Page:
Contract cheating and assessment design: exploring the relationship

Tracey Bretag, Rowena Harper, Michael Burton, Cath Ellis, Philip Newton, Karen van Haeringen, Sonia Saddiqui, Pearl Rozenberg

Research output: Contribution to journalArticle

16 Citations (Scopus)

Abstract

This paper reports on findings from a large Australian research project that explored the relationship between contract cheating and assessment design. Using survey responses from 14,086 students and 1147 educators at eight universities, a multivariate analysis examined the influence of a range of factors on the likelihood that different assessment types would prompt considerations of contract cheating in students. Perceptions of likelihood were highest among students who speak a language other than English at home. Perceptions of likelihood were also higher among students who reported there to be lots of opportunities to cheat, and amongst students who were dissatisfied with the teaching and learning environment. Perceptions of likelihood for certain assessment types were also higher in commerce and engineering than in any other discipline. Overall, four assessment types were perceived by students to be the least likely to be outsourced, however these are also the least likely to be set by educators. The analysis indicates that educators are more likely to use these assessment tasks when they report positively on organisational support for teaching and learning.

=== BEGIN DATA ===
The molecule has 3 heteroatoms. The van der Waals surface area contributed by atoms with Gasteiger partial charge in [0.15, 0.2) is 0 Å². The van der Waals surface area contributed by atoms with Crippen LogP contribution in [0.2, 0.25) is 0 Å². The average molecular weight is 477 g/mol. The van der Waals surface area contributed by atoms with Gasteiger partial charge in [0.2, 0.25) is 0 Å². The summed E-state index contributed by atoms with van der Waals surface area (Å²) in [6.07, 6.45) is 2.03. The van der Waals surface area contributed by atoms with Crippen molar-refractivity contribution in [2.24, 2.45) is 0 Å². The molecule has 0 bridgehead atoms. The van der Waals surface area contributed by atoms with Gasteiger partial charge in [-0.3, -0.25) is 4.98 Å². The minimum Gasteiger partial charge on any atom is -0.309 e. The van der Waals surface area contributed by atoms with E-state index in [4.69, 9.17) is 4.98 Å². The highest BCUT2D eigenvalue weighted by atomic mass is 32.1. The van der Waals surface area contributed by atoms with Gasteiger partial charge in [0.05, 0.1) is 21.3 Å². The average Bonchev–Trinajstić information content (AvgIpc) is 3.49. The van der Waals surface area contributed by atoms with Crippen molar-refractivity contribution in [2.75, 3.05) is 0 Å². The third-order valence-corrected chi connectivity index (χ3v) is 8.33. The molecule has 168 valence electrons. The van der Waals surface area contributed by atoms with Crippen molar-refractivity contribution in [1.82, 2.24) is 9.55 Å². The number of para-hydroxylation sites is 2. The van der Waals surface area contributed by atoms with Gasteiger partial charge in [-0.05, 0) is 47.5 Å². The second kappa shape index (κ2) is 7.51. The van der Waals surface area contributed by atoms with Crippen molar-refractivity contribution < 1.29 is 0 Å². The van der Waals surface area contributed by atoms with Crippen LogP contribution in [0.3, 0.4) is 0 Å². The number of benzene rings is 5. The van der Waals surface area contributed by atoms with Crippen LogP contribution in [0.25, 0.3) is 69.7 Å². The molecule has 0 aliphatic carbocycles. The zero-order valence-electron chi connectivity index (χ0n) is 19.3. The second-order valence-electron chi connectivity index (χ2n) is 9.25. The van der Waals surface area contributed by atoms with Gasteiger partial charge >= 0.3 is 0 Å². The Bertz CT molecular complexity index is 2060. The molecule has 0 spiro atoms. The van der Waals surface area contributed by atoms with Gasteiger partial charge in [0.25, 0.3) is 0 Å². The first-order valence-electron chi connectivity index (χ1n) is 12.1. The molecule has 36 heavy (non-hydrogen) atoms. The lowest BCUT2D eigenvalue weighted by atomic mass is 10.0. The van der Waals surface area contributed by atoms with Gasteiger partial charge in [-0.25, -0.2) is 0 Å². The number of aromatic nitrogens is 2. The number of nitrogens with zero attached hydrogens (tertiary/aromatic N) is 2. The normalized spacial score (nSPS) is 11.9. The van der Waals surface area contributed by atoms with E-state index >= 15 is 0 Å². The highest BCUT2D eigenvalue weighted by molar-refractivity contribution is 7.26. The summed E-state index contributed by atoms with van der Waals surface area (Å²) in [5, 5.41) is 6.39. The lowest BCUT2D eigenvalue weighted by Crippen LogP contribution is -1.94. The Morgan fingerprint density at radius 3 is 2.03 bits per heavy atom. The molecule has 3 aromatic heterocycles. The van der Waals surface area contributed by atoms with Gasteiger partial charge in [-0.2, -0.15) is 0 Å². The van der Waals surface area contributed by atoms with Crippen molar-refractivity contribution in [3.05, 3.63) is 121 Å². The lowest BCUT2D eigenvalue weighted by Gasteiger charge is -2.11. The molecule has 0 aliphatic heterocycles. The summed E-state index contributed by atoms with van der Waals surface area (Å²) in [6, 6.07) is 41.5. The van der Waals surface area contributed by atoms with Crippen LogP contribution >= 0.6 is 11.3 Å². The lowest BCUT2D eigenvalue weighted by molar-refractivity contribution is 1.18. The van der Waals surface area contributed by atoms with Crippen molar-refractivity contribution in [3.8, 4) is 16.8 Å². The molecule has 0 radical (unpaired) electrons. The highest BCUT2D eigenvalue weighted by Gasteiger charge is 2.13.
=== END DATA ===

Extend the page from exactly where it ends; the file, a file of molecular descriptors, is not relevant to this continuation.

Original languageEnglish
Pages (from-to)676-691
Number of pages16
JournalAssessment and Evaluation in Higher Education
Volume44
Issue number5
DOIs
Publication statusPublished - 4 Jul 2019

Fingerprint Dive into the research topics of 'Contract cheating and assessment design: exploring the relationship'. Together they form a unique fingerprint.

Cite this